Memories of 9/11 (With Coda On Flight 93)

September 11, 2001 started as a typical day in our D.C. area office. We arrived around 8:00 AM, turned on the Windows PC and went to get coffee while it booted. Along the way we stopped to chat with someone about pending legislation. Then we heard a commotion from a small conference room and joined a small crowd hovering over the TV. The side of the North Tower had a gaping hole in it. Smoke was pouring out. Staff talked in hushed tones over a palpable sense of agitation.

The Stiftung stepped out for the head. Clearly an incompetent Piper pilot had a bad morning. It was no big deal. If you’ve lived in the City, you know these things happen. Rubes from D.C. couldn’t understand. We dreaded the sensationalism to come. The cable channels would have a field day (shark month barely ended). Was it wishful thinking in hindsight? No, we really did think it was a small plane error.

When we rejoined the now larger conference room group in an instant our world turned upside down. The South Tower had been struck. Our heart broke into two. We loved those buildings. Dining with clients. And simply as part of what is. Like the moon or sun. Staff young and old were silent watching the fires. This obviously was an attack.

Suddenly our office building shook with a loud but rolling boom. People ran to the windows. We moved down the hall and stood in the undeservedly nice office of a genial Movement assassin. He was hired to amp up influence with the Bush/Cheney Movement anti-bodies. On his TV the Pentagon burned. The Pentagon was literally just down the parkway. Panic became real. To calm this Titan of Amerikuh down, I pointed out that most of its structure remained in tact.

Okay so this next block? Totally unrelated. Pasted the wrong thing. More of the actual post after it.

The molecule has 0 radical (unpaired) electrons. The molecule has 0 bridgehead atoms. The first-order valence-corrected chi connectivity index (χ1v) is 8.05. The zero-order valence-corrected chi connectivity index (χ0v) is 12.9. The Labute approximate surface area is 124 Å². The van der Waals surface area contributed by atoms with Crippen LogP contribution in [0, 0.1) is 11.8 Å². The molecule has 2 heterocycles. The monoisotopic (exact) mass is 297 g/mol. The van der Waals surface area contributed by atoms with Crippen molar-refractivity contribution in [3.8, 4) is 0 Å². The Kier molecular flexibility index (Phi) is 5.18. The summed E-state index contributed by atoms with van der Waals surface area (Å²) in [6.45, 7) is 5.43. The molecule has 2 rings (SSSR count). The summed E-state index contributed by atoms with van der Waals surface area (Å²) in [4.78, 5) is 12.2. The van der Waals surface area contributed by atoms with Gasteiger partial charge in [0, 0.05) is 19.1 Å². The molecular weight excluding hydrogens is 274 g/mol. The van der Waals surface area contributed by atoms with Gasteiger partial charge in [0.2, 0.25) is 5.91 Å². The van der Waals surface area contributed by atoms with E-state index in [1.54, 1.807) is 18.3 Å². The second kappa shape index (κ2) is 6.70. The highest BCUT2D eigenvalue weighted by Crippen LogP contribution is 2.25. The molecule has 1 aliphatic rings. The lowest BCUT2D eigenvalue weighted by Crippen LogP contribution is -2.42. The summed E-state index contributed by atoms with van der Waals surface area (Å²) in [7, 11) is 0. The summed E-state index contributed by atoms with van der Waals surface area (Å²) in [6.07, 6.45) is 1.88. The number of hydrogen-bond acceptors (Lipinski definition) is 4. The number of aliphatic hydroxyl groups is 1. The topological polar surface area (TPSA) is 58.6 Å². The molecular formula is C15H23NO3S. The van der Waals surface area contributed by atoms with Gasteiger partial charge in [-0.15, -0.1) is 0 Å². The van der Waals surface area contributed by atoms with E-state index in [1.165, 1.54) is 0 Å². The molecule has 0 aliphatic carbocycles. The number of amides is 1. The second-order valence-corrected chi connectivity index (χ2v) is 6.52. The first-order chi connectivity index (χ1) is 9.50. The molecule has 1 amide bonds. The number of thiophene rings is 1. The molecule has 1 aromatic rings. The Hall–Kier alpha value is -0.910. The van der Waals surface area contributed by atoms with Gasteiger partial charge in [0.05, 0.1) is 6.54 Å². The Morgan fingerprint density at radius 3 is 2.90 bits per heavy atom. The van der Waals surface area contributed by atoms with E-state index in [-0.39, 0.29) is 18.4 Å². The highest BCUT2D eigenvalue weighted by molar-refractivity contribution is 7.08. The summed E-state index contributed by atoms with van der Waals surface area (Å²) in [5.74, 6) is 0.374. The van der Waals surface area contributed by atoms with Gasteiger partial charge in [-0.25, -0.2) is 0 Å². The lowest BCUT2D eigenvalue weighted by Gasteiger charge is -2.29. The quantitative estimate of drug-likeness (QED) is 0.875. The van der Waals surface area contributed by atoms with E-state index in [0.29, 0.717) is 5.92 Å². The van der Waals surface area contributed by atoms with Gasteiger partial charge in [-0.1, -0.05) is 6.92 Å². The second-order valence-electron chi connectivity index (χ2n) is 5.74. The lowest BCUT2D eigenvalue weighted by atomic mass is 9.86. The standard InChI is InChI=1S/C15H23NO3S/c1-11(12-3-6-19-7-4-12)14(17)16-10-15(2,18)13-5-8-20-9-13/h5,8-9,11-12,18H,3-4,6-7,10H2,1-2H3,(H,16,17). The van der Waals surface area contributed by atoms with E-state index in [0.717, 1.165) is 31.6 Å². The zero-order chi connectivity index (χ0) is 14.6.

Shortly thereafter the building was ordered evacuated. We were told another plane had turned around towards D.C.

We Will Remember

The Stiftung was scheduled long in advance to attend an event/appear at a seminar down at U.Va. that day. The phones were not working. Was it cancelled? Only one way to find out. We got into the car and headed to Charlottesville, thus beginning a most surreal experience. The route to U.Va. is bucolic. That day the sky was a glorious blue and the sun shone with that edge of Fall crispness. With windows down we listened to AM radio describe the undescribable. Who did it? Why? What cities next? Arabs this and that. Across all the radio channels one thing remained constant – we were under attack and this meant war.

We pulled over at one gas station and bought a full tank from a Sikh attendant with head dress. We shook his hand and smiled, thanking him. Pulling away we already began thinking that he would have a hard time in this new America. The reason? At a local burger joint further on the mood was angry and confused — like leaking gas just waiting for a match. Sikhs? Arabs? No one there would take the time to learn the differences.

Naturally, when we got to U.Va. they cancelled the event. It was late afternoon; the campus beautiful as ever. Spend the night or turn around? We bought music at some college discount storefront and began the long drive back.